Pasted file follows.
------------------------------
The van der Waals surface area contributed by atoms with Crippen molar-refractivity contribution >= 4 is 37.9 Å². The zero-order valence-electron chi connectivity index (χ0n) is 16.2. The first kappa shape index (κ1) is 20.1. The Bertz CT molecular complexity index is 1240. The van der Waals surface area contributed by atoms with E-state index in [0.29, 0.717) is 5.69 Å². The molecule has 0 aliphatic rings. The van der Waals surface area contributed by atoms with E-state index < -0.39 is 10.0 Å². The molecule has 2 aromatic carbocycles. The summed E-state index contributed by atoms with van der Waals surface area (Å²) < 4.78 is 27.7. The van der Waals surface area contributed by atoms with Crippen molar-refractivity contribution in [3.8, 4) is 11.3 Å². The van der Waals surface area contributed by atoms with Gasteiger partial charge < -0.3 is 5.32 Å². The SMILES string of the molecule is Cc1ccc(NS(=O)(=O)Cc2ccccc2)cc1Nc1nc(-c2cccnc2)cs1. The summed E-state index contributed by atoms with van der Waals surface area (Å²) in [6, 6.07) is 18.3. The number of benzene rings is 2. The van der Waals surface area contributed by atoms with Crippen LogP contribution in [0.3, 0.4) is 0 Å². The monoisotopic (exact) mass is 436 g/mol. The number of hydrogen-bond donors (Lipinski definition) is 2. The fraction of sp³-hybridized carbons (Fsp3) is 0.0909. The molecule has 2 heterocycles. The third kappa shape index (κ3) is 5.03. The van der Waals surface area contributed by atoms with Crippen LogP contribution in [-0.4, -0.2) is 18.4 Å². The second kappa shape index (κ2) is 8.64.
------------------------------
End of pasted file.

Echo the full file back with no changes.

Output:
The van der Waals surface area contributed by atoms with Crippen molar-refractivity contribution >= 4 is 37.9 Å². The zero-order valence-electron chi connectivity index (χ0n) is 16.2. The first kappa shape index (κ1) is 20.1. The Bertz CT molecular complexity index is 1240. The van der Waals surface area contributed by atoms with E-state index in [0.29, 0.717) is 5.69 Å². The molecule has 0 aliphatic rings. The van der Waals surface area contributed by atoms with E-state index < -0.39 is 10.0 Å². The molecule has 2 aromatic carbocycles. The summed E-state index contributed by atoms with van der Waals surface area (Å²) < 4.78 is 27.7. The van der Waals surface area contributed by atoms with Crippen molar-refractivity contribution in [3.8, 4) is 11.3 Å². The van der Waals surface area contributed by atoms with Gasteiger partial charge < -0.3 is 5.32 Å². The SMILES string of the molecule is Cc1ccc(NS(=O)(=O)Cc2ccccc2)cc1Nc1nc(-c2cccnc2)cs1. The summed E-state index contributed by atoms with van der Waals surface area (Å²) in [6, 6.07) is 18.3. The number of benzene rings is 2. The van der Waals surface area contributed by atoms with Crippen LogP contribution in [0.3, 0.4) is 0 Å². The monoisotopic (exact) mass is 436 g/mol. The number of hydrogen-bond donors (Lipinski definition) is 2. The fraction of sp³-hybridized carbons (Fsp3) is 0.0909. The molecule has 2 heterocycles. The third kappa shape index (κ3) is 5.03. The van der Waals surface area contributed by atoms with Crippen LogP contribution in [-0.4, -0.2) is 18.4 Å². The second kappa shape index (κ2) is 8.64.